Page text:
23 Jul What Constitutes a Medical Malpractice Case?
When you are going into surgery or you are going in for some other type of medical care you are putting trust in medical professionals and it can be devastating to learn that something has gone wrong, this is especially true when a mistake on the behalf of a negligent medical professional leads to a lifelong injury or disability. This is why victims of medical malpractice should seek the justice that they deserve. Find an experienced medical malpractice lawyer, like one available at Daniel E Stuart, PA.
Medical malpractice is defined as negligent treatment by a medical provider which includes doctors, hospitals, nurses, chiropractors, therapists or other medical practitioners. A medical provider that does not act in a manner that is considered to be the acceptable standard of care in the diagnosis or treatment of the condition can be held responsible for damages that result including pain and suffering, medical bills, loss of wage or wrongful death. However, a common misconception about medical negligence is that the responsibility for this negligence falls solely on doctors. Any licensed medical practitioner can be found guilty of medical malpractice.
- Hospital Staff
Some common examples of medical malpractice which can occur in a variety of scenarios in a variety of manners, is typically a medical professional making a mistake or using improper judgment during treatment. Listed below are some of the most common types of malpractices seen in the medical field:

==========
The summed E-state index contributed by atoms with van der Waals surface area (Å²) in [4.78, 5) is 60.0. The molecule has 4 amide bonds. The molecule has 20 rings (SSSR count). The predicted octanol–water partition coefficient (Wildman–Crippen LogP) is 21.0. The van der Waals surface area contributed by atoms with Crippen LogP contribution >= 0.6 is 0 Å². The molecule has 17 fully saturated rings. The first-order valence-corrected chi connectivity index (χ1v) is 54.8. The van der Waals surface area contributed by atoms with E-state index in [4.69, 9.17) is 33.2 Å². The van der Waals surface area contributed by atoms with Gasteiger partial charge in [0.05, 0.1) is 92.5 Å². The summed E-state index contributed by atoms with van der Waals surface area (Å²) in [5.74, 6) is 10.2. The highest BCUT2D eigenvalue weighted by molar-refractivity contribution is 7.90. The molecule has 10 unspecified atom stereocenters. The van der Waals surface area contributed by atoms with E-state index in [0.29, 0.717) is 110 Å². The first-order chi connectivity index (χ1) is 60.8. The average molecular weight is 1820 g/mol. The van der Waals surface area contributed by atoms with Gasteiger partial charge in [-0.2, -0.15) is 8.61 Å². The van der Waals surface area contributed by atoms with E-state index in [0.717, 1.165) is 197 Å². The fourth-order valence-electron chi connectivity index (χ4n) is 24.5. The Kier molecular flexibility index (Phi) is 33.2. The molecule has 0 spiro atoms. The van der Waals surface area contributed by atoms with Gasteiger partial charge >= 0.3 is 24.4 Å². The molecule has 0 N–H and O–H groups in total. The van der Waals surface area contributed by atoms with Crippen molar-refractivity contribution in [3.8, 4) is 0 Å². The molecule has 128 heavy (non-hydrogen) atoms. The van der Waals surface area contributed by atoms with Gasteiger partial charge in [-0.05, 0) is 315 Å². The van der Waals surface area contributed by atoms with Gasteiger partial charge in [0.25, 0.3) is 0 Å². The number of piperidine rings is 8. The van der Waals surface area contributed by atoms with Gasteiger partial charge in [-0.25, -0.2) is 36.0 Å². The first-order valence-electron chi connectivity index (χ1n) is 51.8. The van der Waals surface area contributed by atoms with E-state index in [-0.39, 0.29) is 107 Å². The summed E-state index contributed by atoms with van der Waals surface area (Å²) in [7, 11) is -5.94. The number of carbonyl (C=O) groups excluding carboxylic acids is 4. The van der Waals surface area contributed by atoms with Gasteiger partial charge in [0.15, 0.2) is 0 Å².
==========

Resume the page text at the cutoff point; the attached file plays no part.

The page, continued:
- Birth injuries
- Gynecological and obstetrical malpractice
- Surgical errors
- Emergency Room negligence
- Anesthesia errors
- Misdiagnosis or delayed diagnosis
- Failure to diagnose cancer
- Medication errors
- Brain injuries
- Patient neglect
- Failure to obtain necessary patient information
A common question that most medical malpractice lawyers receive is are nursing home injury or abuse cases consider medical malpractice? The answer is no unless the resident questioners receiving medical treatment at the time, harm resulting from injury or abuse while residing in a nursing home or long-term care setting is a lawsuit in its own right, for medical malpractice claims require the existence of a doctor-patient relationship not just residence based care. This is in fact true for nursing home abuse cases being a lawsuit of its own, and not falling out of medical malpractice because oftentimes the caretakers in these residential homes are not medical professionals. They have a limited scope of what they are allowed to do.
As always, a medical malpractice lawyer can help you know if you’ve medical malpractice case. It is important to know that an adverse medical outcome does not immediately translate to medical malpractice, even when a professional acts with the highest level of knowledge and care, things are out of their control and can go wrong. To demonstrate that you have a valid claim, you must meet the following elements:
- A doctor-patient relationship must’ve been established by agreement or treatment that was received.
- A duty or standard of care was established which states the legal obligation of the medical professional to provide care that meets the accepted standard of care in the medical community for that specific type of treatment or illness or diagnosis.
- A breach of duty of care occurred, meaning that the professional did not uphold their obligation.
- The breach of care was the primary cause of injury, which can be proven by medical records and testimony.
- The injury caused damages, whether that’s medical expenses, pain and suffering, lost wages or other damages.
Contact a medical malpractice lawyer today if you believe that you or someone you care about was injured because of the negligence of a medical professional.